There was more MEMS news today, this time from Kionix, a Cornell spin-off that positions itself among the top 3 providers of accelerometers, along with ST and Bosch.
They announced, among other things, a new accelerator/gyro combo – their first – and a new accelerometer sense element.
Combos aren’t new; we’ve discussed the fact that some integration is monolithic, but not in this case. They use separate chips. Of course, than means that alignment is critical when packaging them together; it’s what they refer to as “bias” (which has nothing to do, in this case, with a voltage). They handle this at three levels: when actually assembling (getting as close to aligned as possible) as well as through compensation both in the accompanying ASIC and in the “fusion software” that they’ve also just announced.
The CMOS ASIC is also on a separate die; they have no specific plans at present to integrate them onto a single chip. They believe that “bringing MEMS and CMOS processes together – remain[s] daunting, particularly when trying to achieve high yields.” They say they can achieve better costs by using separate dice.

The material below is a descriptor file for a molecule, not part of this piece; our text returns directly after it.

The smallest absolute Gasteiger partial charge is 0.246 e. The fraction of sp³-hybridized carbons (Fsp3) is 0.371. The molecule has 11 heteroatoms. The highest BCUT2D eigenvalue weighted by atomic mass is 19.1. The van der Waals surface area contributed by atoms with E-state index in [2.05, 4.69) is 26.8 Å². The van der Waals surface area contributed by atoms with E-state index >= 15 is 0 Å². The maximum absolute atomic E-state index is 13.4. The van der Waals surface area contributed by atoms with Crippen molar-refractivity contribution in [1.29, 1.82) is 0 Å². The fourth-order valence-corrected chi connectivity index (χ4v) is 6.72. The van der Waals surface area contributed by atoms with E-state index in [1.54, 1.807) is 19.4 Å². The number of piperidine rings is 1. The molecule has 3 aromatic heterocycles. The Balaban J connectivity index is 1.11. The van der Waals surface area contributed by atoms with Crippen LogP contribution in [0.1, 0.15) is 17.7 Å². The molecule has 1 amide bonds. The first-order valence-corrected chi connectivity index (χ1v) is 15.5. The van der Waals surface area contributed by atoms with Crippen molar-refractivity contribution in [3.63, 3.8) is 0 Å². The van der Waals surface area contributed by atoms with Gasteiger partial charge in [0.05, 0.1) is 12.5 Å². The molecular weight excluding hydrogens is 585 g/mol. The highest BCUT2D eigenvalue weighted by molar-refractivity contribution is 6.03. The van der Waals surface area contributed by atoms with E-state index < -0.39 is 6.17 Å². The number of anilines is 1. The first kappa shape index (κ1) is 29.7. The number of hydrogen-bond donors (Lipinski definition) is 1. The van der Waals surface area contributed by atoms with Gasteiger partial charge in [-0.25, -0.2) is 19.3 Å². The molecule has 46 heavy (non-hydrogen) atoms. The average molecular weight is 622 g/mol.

Notably, they didn’t include a magnetometer in the combo. They point out that many OEMs are very picky about where the magnetometer should be placed in the system to minimize stray magnetic effects, so it’s likely to be positioned away from the other inertial measurement units (IMUs). Even though they don’t package them together, their fusion software does support magnetometers in the mix.
Interestingly, they say that gyroscopes haven’t really found their killer app yet (as compared to accelerometers, with their massive airbag market). Gyros also pose power problems: accelerometers are passive, but gyros need a vibrating mass to detect angular changes. Keeping the mass in motion takes power, and, typically, the controlling software will power the gyro up and down to conserve power.
As to their new XAC accelerator sense element, they’re being coy about what that is. According to their VP of Engineering, Scott Miller, “I can say that we took a hard look at weaknesses in previous sensor designs. We dropped parts hundreds of times. We ran parts through multiple solder reflow cycles. We wanted to understand what the sources were for any failures or shifts in performance. Once we knew that, we attacked them by making structural design changes, material changes, and process changes. The result of this effort is the new XAC sense element.”